What lasting trends have emerged from all of the changes consumers have experienced the past 2 years?
While the work-from-home revolution has caused big changes in the way consumers purchase, cook and eat chicken, those same consumers are also looking for products they deem healthier and more sustainable.
Speaking at the Feed Strategy Conference during the International Production & Processing Expo in Atlanta on January 25, Chris DuBois, senior vice president, Americas protein practice leader at IRI, explained some of the trends driving growth in the chicken market.
No antibiotics ever and organic drive dollar growth
In 2021, the total chicken market grew by US$3.9 million. However, the organic market grew US$59 million and the no-antibiotics-ever (NAE) market grew US$39 million.
“There’s only US$3.9 billion of chicken growth,” DuBois said. “The conventional didn’t grow, so all the growth is in organic and NAE and so this is driving the dollar growth. Not only is it driving the trips are the most valuable consumers but it’s driving the dollar growth as well.”
Natural and organic attitudes
DuBois said millennial and Generation X consumers are behind the growth in organic and NAE chicken.
“You’re gonna find that organic buyers tend to be a little better educated in general and they’re going to be looking for the reasons to buy things, and a little bit more upper income as well,” he said. “Millennials have kids, they’re 40 (years old) and less, so that’s your sweet spot for marketing to organic. So, if you want to be part of that growth from, say, 6% to 8% of the industry, which can be a big amount of the dollars, that’s a big piece.”
DuBois explained that chicken buying trends differ by region, and even by city, so learning those differences can help companies decide what cuts to put in what stores and in which markets.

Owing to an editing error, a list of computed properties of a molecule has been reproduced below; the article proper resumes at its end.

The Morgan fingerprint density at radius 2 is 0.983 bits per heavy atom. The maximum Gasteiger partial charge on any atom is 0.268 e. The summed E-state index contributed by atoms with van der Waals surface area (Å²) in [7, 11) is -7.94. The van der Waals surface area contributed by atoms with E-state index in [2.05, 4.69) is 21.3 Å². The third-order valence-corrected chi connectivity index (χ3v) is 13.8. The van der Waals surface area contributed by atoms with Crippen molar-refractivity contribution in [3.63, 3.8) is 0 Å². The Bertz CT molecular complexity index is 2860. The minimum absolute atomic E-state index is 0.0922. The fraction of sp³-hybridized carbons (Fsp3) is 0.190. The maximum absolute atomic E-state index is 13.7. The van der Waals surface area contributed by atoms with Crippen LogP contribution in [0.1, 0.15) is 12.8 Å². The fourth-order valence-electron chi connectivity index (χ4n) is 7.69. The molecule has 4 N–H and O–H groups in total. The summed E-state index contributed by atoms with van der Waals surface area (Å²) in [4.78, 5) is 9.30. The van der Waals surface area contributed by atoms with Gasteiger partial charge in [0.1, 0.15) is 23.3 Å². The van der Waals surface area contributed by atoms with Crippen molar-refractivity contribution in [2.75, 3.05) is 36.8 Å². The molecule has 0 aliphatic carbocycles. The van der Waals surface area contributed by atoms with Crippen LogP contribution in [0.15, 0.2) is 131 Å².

“If you can get this right, thinking about markets and cities, there’s a way to unlock growth. So if you think about where the big growth areas in and chicken, some of this is about getting store level and chain level and market level assortments right,” he said.
DuBois said sustainability has become a big driver behind consumers’ buying choices.
“We all know sustainability is a big deal,” he said. “What we found is millennials buy a lot more sustainable products across categories. … But guess what? The boomers and Gen X have all the dollars and they buy fewer categories. So if you take rising incomes, which is likely to happen for millennials in the next 10 years, and they’re buying more of these products, if you put income behind it, they’re probably going to buy even more of them coming forward.”
The work-from-home revolution
The shift to working from home has caused people to change their cooking behavior, where they eat and how they consume food from restaurants.
“This is the single biggest eating occasion change in the last 50 years. When you take people out of their work environments and you put them in a totally different spot, that opens up new occasions,” he said. “It means they’re not eating a company cafeterias, they’re not eating through the institutional food channels, you’re not eating through the restaurants. They’re likely eating at home or getting takeout. The work-from-home breakfast changes everything.”
While most people are cooking at home more, DuBois said only 30% of consumers drove 97% of the median growth in 2020.
“There’s people who have changed what they cook. They changed how they cook. They try a lot more dishes. These are true cooking enthusiasts,” he said.
The other thing that has seen big changes during the pandemic is restaurant takeout and delivery.
“The whole idea of going to a restaurant as your place to get the meal, the whole idea of the restaurant being the place, or the store being the place that you have to go get food, that’s changing,” he said. “So what that means from a food side is, that food needs to be portable, it needs to be packaged differently, it needs to be protected differently,” he said.